Temperature Sensors - Self Heating Phenomena

        Temperature sensors can exhibit a phenomenon known as self-heating.  When a temperature sensor is self heated, the sensor itself contributes heat to raise its' own temperature.  In this short note, we want to examine that possibility.  We'll look at it in the worst case scenario, one with a thermistor.  Here's a voltage divider with a thermistor.  Let's examine what happens here.

        In this circuit, the voltage source, Vin, acts to produce a current in the resistor, Ra, and the thermistor temperature sensor, represented by Rt.  The current that flows in the circuit (through every device) is given by:

Notice that the resistance of the thermistor comes into play when you compute the current through the series combination of resistors.  Now imagine the following sequence of events.
  1. The voltage source is turned on, producing a current through the series combination of resistors, Rt and Ra.
  2. The current flowing through the thermistor generates some heat because the thermistor dissipates electrical power.
  3. The heat causes a temperature rise in the thermistor.
  4. The temperature rise in the thermistor causes the resistance of the thermistor to decrease.
  5. The decrease in resistance causes and increase in current through the thermistor.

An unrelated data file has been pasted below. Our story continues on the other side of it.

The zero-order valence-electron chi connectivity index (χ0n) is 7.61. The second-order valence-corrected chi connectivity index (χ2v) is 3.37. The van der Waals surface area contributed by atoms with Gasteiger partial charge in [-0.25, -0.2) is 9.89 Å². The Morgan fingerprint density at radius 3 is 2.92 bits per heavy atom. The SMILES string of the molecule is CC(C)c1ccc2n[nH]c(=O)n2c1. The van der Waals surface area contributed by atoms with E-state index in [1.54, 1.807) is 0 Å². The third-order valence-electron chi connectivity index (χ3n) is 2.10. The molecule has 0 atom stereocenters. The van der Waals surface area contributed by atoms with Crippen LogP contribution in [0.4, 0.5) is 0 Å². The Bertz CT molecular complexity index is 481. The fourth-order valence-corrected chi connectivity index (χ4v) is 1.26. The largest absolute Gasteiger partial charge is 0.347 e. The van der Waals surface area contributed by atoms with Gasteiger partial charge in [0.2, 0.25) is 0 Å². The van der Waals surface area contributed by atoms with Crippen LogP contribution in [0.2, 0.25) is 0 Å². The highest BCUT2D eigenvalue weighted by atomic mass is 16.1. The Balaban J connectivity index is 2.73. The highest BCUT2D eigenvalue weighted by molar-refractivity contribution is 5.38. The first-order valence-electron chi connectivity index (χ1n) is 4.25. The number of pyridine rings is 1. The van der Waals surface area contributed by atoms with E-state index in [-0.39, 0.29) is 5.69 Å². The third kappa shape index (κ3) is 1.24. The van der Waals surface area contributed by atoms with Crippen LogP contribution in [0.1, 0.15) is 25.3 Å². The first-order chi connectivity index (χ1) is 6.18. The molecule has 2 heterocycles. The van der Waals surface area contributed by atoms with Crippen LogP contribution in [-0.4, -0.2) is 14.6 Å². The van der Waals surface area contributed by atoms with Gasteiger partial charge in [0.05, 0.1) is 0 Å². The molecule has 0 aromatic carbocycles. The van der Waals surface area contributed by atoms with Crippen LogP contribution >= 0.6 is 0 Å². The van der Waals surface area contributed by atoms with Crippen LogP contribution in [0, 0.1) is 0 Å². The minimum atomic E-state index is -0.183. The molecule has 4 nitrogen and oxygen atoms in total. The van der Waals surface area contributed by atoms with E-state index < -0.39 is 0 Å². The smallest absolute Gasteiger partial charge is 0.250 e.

6. The increased current through the thermistor generates more heat.
  7. The additional heat raises the temperature even higher.
  8. Go back to step 4.  Ad infinitum!
        The only real question here is whether this ever stops.  If the voltage is low enough the process should stop.  However, even if the process stops, the thermistor is at a temperature higher than its' surroundings.  That means that the temperature it measures is not the surrounding temperature (which is what you want it to be), but one that is higher.  When this happens the measured temperature is higher than the temperature you wanted to measure.  This phenomenon is called self heating.         Self heating is not the worst thing that can happen.  If the voltage is high enough, and if the series resistor, Ra, is low enough, the entire process can accelerate with the result being thermal runaway.  When you have thermal runaway, the thermistor just keeps getting warmer at a faster rate.  The end result is a very hot, damaged, and unusable thermistor.  It's not going to give you a good temperature reading.  Not now, and not in the future!